Letters to Editor Anesth Analg 1976;55:709‑12. Atlee JL 3rd, Bosjnak ZJ. Mechanisms for cardiac dysrhythmias during anesthesia. Anesthesiology 1990;72:347‑74. 3. Katz RL, Katz GJ. Surgical infiltration of pressor drugs and their interaction with volatile anaesthetics. Br J Anaesth 1966;38:712‑8. 4. Wanamaker HH, Arandia HY, Wanamaker HH. Epinephrine hypersensitivity‑induced cardiovascular crisis in otologic surgery. Otolaryngol Head Neck Surg 1994;111:841‑4. 5. Woldorf NM, Pastore PN. Extreme epinephrine sensitivity with a general anesthesia. Arch Otolaryngol 1972;96:272‑7. 6. Murthy HS, Rao GS. Cardiovascular responses to scalp infiltration with different concentrations of epinephrine with or without lidocaine during craniotomy. Anesth Analg 2001;92:1516‑9. 7. Hardwicke JT, Jordan RW, Skillman JM. Infiltration of epinephrine in reduction mammoplasty: A systematic review of the literature. Plast Reconstr Surg 2012;130:773‑8. 8. Thomas SS, Srivastava S, Nancarrow JD, Mohmand MH.Dilute adrenaline infiltration and reduced blood loss in reduction mammaplasty.Ann Plast Surg 1999;43:127‑31.


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DOI: 10.4103/0019-5049.130850

Sinus arrest with intrathecal dexmedetomidine Sir, Dexmedetomidine, a highly selective α2 adrenoceptor agonist, is being increasingly used as an adjuvant in neuraxial blocks as it prolongs the sensory and motor block in a dose-dependent manner.[1] Severe bradycardia and cardiac arrest has been reported with the intravenous use of dexmedetomidine.[2,3] However, severe bradycardia progressing to sinus arrest after intrathecal administration of dexmedetomidine has not been reported. A 40-year-old female, 155 cm in height and weighing 65 kg, was scheduled for total abdominal hysterectomy. She had been operated for myomectomy under spinal anaesthesia 5 years back. Her general physical examination and all routine investigations were unremarkable. Upon arrival in the operating room, monitors were attached and her vitals were recorded. A peripheral venous access was established and preloaded with 500 mL of Ringer lactate. The subarachnoid space was reached in the L2-L3 interspace using a 25G Quincke’s needle with the patient in the left lateral Indian Journal of Anaesthesia | Vol. 58 | Issue 2 | Mar-Apr 2014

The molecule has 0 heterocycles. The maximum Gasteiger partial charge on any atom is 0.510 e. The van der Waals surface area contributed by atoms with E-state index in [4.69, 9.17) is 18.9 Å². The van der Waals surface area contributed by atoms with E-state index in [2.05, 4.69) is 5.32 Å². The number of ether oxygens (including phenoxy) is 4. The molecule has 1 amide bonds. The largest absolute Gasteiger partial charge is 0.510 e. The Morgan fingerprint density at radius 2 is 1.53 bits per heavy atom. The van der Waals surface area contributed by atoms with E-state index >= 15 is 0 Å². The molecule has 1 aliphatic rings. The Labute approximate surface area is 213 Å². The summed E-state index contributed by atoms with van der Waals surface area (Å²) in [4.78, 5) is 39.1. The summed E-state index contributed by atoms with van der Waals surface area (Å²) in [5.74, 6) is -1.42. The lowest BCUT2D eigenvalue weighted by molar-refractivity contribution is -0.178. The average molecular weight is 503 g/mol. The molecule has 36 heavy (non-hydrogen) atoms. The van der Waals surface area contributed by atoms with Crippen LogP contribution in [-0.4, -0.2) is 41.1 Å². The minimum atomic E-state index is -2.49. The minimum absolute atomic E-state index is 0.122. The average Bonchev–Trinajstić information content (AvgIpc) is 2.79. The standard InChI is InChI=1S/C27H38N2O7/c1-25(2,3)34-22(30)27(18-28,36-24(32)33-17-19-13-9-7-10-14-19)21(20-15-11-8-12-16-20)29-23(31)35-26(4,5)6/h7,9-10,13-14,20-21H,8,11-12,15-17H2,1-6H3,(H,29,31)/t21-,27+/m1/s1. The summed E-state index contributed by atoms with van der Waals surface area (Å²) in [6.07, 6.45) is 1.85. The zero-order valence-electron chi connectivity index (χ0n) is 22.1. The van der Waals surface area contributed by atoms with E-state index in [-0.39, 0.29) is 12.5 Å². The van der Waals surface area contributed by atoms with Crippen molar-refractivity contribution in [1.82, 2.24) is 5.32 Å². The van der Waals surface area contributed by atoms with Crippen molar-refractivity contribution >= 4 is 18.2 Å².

position. After ensuring free flow of cerebrospinal fluid, 2.5 mL of hyperbaric bupivacaine with 10 µg of dexmedetomidine was administered. The patient was positioned supine and oxygen was administered via a face mask at a rate of 5 L/min. The level of sensory block to pinprick was T10 after 2 min, and T6 was the highest level of sensory block achieved. The surgery commenced and the patient’s heart rate remained in the range of 50-60/min, with the blood pressure at around 130/80 mmHg. After about 70 min, when the surgeons were suturing the peritoneum, there was a sudden drop in her heart rate to 40/min. Immediately, the surgical handling was stopped and injection atropine 0.6 mg was given intravenously, to which there was no response for 3 min. Meanwhile, she complained of some discomfort in her epigastrium and her heart rate further dropped to 34/min while her blood pressure was 124/76 mmHg with SpO2 of 99%. Another dose of inj. atropine 0.6 mg was given intravenously but her heart rate dropped to 18/min over 5 s followed by sinus arrest. Then, the third dose of inj. atropine 0.6 mg was given, which led to an increase in her heart rate to 86/min. The level of sensory blockade was T10 at this time and the SpO2 was consistently 99%. The surgery was completed in the next 15 min uneventfully and the estimated blood loss was around 200 mL. The patient remained comfortable with a heart rate of around 74/min and blood pressure of 124/86 mmHg. Her post-operative Holter monitoring and echocardiography were unremarkable. Intrathecal dexmedetomidine when combined with spinal bupivacaine produces earlier onset and prolonged duration of sensory and motor block with excellent quality of post-operative analgesia without significant haemodynamic alterations.[1,4] Although episodes of sinus arrest and severe bradycardia progressing to asystole have been reported in patients receiving intravenous dexmedetomidine,[2,3] no severe cardiovascular complications have been observed with intrathecal dexmedetomidine. Two cases of bradycardia (heart rate 50/min) have been observed by Gupta et al. when they used 5 µg of dexmedetomidine as an intrathecal adjuvant for post-operative analgesia.[5] The two very unusual features observed in our case were the time to the occurrence of sinus arrest and the high dose of atropine required for its treatment. As 1 h had elapsed between the intrathecal administration of drugs and the sinus arrest, sinus arrest due to sympathetic blockade due to bupivacaine was less 227